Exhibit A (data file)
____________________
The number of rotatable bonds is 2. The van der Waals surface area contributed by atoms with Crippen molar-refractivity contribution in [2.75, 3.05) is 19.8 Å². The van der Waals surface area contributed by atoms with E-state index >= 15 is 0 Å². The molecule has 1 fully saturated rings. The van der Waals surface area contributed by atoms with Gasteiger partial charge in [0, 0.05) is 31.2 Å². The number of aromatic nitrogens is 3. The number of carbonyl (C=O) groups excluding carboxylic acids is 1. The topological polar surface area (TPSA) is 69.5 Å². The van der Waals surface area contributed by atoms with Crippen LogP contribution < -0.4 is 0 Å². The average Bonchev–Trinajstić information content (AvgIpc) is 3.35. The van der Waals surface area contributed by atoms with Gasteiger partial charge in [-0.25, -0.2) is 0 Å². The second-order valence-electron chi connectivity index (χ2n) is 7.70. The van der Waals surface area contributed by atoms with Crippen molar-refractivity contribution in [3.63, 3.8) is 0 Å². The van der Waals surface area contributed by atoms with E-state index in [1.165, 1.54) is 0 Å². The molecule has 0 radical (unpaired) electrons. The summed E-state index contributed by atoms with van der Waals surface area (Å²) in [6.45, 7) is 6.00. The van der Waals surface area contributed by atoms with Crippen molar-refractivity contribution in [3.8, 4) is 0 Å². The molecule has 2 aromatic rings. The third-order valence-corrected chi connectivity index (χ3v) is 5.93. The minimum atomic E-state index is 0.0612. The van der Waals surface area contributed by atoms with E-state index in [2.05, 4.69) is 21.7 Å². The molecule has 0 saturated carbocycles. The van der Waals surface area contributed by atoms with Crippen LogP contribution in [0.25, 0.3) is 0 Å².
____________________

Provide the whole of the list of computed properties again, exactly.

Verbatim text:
The number of rotatable bonds is 2. The van der Waals surface area contributed by atoms with Crippen molar-refractivity contribution in [2.75, 3.05) is 19.8 Å². The van der Waals surface area contributed by atoms with E-state index >= 15 is 0 Å². The molecule has 1 fully saturated rings. The van der Waals surface area contributed by atoms with Gasteiger partial charge in [0, 0.05) is 31.2 Å². The number of aromatic nitrogens is 3. The number of carbonyl (C=O) groups excluding carboxylic acids is 1. The topological polar surface area (TPSA) is 69.5 Å². The van der Waals surface area contributed by atoms with Crippen LogP contribution < -0.4 is 0 Å². The average Bonchev–Trinajstić information content (AvgIpc) is 3.35. The van der Waals surface area contributed by atoms with Gasteiger partial charge in [-0.25, -0.2) is 0 Å². The second-order valence-electron chi connectivity index (χ2n) is 7.70. The van der Waals surface area contributed by atoms with Crippen molar-refractivity contribution in [3.63, 3.8) is 0 Å². The van der Waals surface area contributed by atoms with E-state index in [1.165, 1.54) is 0 Å². The molecule has 0 radical (unpaired) electrons. The summed E-state index contributed by atoms with van der Waals surface area (Å²) in [6.45, 7) is 6.00. The van der Waals surface area contributed by atoms with Crippen molar-refractivity contribution in [3.8, 4) is 0 Å². The molecule has 2 aromatic rings. The third-order valence-corrected chi connectivity index (χ3v) is 5.93. The minimum atomic E-state index is 0.0612. The van der Waals surface area contributed by atoms with E-state index in [2.05, 4.69) is 21.7 Å². The molecule has 0 saturated carbocycles. The van der Waals surface area contributed by atoms with Crippen LogP contribution in [0.25, 0.3) is 0 Å².